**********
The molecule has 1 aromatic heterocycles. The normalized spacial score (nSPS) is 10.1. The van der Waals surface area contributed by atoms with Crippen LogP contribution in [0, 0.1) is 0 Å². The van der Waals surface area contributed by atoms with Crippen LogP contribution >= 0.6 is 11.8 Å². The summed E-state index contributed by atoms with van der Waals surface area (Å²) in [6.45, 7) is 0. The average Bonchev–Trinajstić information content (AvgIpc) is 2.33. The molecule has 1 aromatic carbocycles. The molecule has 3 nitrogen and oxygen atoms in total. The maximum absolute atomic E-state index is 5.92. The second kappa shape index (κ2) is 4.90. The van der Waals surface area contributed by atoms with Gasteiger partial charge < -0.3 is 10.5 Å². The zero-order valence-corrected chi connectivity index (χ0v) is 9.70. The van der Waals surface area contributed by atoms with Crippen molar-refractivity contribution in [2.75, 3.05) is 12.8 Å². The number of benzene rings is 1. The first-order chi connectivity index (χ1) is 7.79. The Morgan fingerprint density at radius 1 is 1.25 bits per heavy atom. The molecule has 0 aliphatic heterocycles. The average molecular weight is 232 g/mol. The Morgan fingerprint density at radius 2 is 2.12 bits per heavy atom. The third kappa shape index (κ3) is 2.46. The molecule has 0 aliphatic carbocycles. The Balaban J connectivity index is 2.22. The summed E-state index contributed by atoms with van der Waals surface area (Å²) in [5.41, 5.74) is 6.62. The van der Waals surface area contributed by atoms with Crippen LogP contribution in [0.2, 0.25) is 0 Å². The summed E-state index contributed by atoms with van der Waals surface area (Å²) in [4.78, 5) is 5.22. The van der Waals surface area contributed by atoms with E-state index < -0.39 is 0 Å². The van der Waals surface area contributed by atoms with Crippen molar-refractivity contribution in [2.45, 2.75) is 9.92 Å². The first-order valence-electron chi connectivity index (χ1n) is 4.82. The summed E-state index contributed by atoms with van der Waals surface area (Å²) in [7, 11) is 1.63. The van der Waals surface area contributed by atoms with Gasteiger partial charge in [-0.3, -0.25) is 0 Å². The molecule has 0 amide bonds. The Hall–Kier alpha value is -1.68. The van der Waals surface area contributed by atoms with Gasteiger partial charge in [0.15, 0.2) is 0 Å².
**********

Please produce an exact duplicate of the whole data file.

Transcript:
The molecule has 1 aromatic heterocycles. The normalized spacial score (nSPS) is 10.1. The van der Waals surface area contributed by atoms with Crippen LogP contribution in [0, 0.1) is 0 Å². The van der Waals surface area contributed by atoms with Crippen LogP contribution >= 0.6 is 11.8 Å². The summed E-state index contributed by atoms with van der Waals surface area (Å²) in [6.45, 7) is 0. The average Bonchev–Trinajstić information content (AvgIpc) is 2.33. The molecule has 1 aromatic carbocycles. The molecule has 3 nitrogen and oxygen atoms in total. The maximum absolute atomic E-state index is 5.92. The second kappa shape index (κ2) is 4.90. The van der Waals surface area contributed by atoms with Gasteiger partial charge < -0.3 is 10.5 Å². The zero-order valence-corrected chi connectivity index (χ0v) is 9.70. The van der Waals surface area contributed by atoms with Crippen molar-refractivity contribution in [2.75, 3.05) is 12.8 Å². The number of benzene rings is 1. The first-order chi connectivity index (χ1) is 7.79. The Morgan fingerprint density at radius 1 is 1.25 bits per heavy atom. The molecule has 0 aliphatic heterocycles. The average molecular weight is 232 g/mol. The Morgan fingerprint density at radius 2 is 2.12 bits per heavy atom. The third kappa shape index (κ3) is 2.46. The molecule has 0 aliphatic carbocycles. The Balaban J connectivity index is 2.22. The summed E-state index contributed by atoms with van der Waals surface area (Å²) in [5.41, 5.74) is 6.62. The van der Waals surface area contributed by atoms with Crippen LogP contribution in [0.2, 0.25) is 0 Å². The summed E-state index contributed by atoms with van der Waals surface area (Å²) in [4.78, 5) is 5.22. The van der Waals surface area contributed by atoms with E-state index < -0.39 is 0 Å². The van der Waals surface area contributed by atoms with Crippen molar-refractivity contribution in [2.45, 2.75) is 9.92 Å². The first-order valence-electron chi connectivity index (χ1n) is 4.82. The summed E-state index contributed by atoms with van der Waals surface area (Å²) in [7, 11) is 1.63. The van der Waals surface area contributed by atoms with Gasteiger partial charge in [-0.3, -0.25) is 0 Å². The molecule has 0 amide bonds. The Hall–Kier alpha value is -1.68. The van der Waals surface area contributed by atoms with Gasteiger partial charge in [0.15, 0.2) is 0 Å².